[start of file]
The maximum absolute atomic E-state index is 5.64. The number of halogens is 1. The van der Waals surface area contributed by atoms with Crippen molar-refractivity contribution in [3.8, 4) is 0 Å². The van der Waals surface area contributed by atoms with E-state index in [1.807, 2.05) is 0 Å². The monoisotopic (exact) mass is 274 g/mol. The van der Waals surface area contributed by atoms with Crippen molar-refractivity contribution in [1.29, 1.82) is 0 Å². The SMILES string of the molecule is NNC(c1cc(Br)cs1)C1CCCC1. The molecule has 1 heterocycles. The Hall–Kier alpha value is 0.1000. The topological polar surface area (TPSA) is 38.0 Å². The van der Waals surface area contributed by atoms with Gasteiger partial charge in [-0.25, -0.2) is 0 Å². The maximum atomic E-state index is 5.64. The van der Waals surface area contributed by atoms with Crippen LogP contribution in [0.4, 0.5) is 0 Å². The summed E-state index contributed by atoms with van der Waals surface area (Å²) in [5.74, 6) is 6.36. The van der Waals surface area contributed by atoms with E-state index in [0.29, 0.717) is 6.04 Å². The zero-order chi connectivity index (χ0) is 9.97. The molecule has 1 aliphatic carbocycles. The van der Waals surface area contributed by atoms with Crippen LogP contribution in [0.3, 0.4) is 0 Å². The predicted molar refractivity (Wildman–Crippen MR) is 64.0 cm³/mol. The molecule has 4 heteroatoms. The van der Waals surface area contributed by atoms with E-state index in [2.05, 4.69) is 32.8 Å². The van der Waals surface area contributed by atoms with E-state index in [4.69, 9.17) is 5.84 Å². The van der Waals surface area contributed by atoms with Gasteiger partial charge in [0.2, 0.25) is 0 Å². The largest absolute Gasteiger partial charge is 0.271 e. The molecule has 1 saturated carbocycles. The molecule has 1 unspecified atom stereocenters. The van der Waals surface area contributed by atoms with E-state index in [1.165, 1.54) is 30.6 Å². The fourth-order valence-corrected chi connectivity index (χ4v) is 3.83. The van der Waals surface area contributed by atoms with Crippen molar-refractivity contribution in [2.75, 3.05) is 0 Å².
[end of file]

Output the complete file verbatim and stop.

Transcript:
The maximum absolute atomic E-state index is 5.64. The number of halogens is 1. The van der Waals surface area contributed by atoms with Crippen molar-refractivity contribution in [3.8, 4) is 0 Å². The van der Waals surface area contributed by atoms with E-state index in [1.807, 2.05) is 0 Å². The monoisotopic (exact) mass is 274 g/mol. The van der Waals surface area contributed by atoms with Crippen molar-refractivity contribution in [1.29, 1.82) is 0 Å². The SMILES string of the molecule is NNC(c1cc(Br)cs1)C1CCCC1. The molecule has 1 heterocycles. The Hall–Kier alpha value is 0.1000. The topological polar surface area (TPSA) is 38.0 Å². The van der Waals surface area contributed by atoms with Gasteiger partial charge in [-0.25, -0.2) is 0 Å². The maximum atomic E-state index is 5.64. The van der Waals surface area contributed by atoms with Crippen LogP contribution in [0.4, 0.5) is 0 Å². The summed E-state index contributed by atoms with van der Waals surface area (Å²) in [5.74, 6) is 6.36. The van der Waals surface area contributed by atoms with E-state index in [0.29, 0.717) is 6.04 Å². The zero-order chi connectivity index (χ0) is 9.97. The molecule has 1 aliphatic carbocycles. The van der Waals surface area contributed by atoms with Crippen LogP contribution in [0.3, 0.4) is 0 Å². The predicted molar refractivity (Wildman–Crippen MR) is 64.0 cm³/mol. The molecule has 4 heteroatoms. The van der Waals surface area contributed by atoms with E-state index in [2.05, 4.69) is 32.8 Å². The van der Waals surface area contributed by atoms with E-state index in [4.69, 9.17) is 5.84 Å². The van der Waals surface area contributed by atoms with Gasteiger partial charge in [0.2, 0.25) is 0 Å². The largest absolute Gasteiger partial charge is 0.271 e. The molecule has 1 saturated carbocycles. The molecule has 1 unspecified atom stereocenters. The van der Waals surface area contributed by atoms with E-state index in [1.165, 1.54) is 30.6 Å². The fourth-order valence-corrected chi connectivity index (χ4v) is 3.83. The van der Waals surface area contributed by atoms with Crippen molar-refractivity contribution in [2.75, 3.05) is 0 Å².